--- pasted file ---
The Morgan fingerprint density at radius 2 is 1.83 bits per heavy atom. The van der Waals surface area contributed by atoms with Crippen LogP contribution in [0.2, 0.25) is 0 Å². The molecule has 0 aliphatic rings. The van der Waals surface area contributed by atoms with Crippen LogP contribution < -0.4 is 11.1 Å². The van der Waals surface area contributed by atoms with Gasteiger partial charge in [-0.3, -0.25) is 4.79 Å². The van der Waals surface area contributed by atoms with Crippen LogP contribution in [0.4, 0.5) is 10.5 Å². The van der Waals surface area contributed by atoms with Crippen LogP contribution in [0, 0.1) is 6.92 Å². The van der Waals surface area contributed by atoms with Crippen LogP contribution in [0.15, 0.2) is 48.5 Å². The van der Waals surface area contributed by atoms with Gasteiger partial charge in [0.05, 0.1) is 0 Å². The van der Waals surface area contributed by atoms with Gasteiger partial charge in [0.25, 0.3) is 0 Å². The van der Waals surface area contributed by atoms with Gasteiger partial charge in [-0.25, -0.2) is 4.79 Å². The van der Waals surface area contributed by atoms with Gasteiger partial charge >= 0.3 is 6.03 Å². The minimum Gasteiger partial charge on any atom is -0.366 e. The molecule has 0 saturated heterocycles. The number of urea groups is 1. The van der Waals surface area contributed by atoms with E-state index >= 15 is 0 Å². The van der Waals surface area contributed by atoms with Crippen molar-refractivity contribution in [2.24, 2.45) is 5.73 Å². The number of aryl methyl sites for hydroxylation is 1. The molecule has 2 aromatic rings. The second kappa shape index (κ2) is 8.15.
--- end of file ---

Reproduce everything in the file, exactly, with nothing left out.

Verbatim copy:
The Morgan fingerprint density at radius 2 is 1.83 bits per heavy atom. The van der Waals surface area contributed by atoms with Crippen LogP contribution in [0.2, 0.25) is 0 Å². The molecule has 0 aliphatic rings. The van der Waals surface area contributed by atoms with Crippen LogP contribution < -0.4 is 11.1 Å². The van der Waals surface area contributed by atoms with Gasteiger partial charge in [-0.3, -0.25) is 4.79 Å². The van der Waals surface area contributed by atoms with Crippen LogP contribution in [0.4, 0.5) is 10.5 Å². The van der Waals surface area contributed by atoms with Crippen LogP contribution in [0, 0.1) is 6.92 Å². The van der Waals surface area contributed by atoms with Crippen LogP contribution in [0.15, 0.2) is 48.5 Å². The van der Waals surface area contributed by atoms with Gasteiger partial charge in [0.05, 0.1) is 0 Å². The van der Waals surface area contributed by atoms with Gasteiger partial charge in [0.25, 0.3) is 0 Å². The van der Waals surface area contributed by atoms with Gasteiger partial charge in [-0.25, -0.2) is 4.79 Å². The van der Waals surface area contributed by atoms with Gasteiger partial charge >= 0.3 is 6.03 Å². The minimum Gasteiger partial charge on any atom is -0.366 e. The molecule has 0 saturated heterocycles. The number of urea groups is 1. The van der Waals surface area contributed by atoms with E-state index >= 15 is 0 Å². The van der Waals surface area contributed by atoms with Crippen molar-refractivity contribution in [2.24, 2.45) is 5.73 Å². The number of aryl methyl sites for hydroxylation is 1. The molecule has 2 aromatic rings. The second kappa shape index (κ2) is 8.15.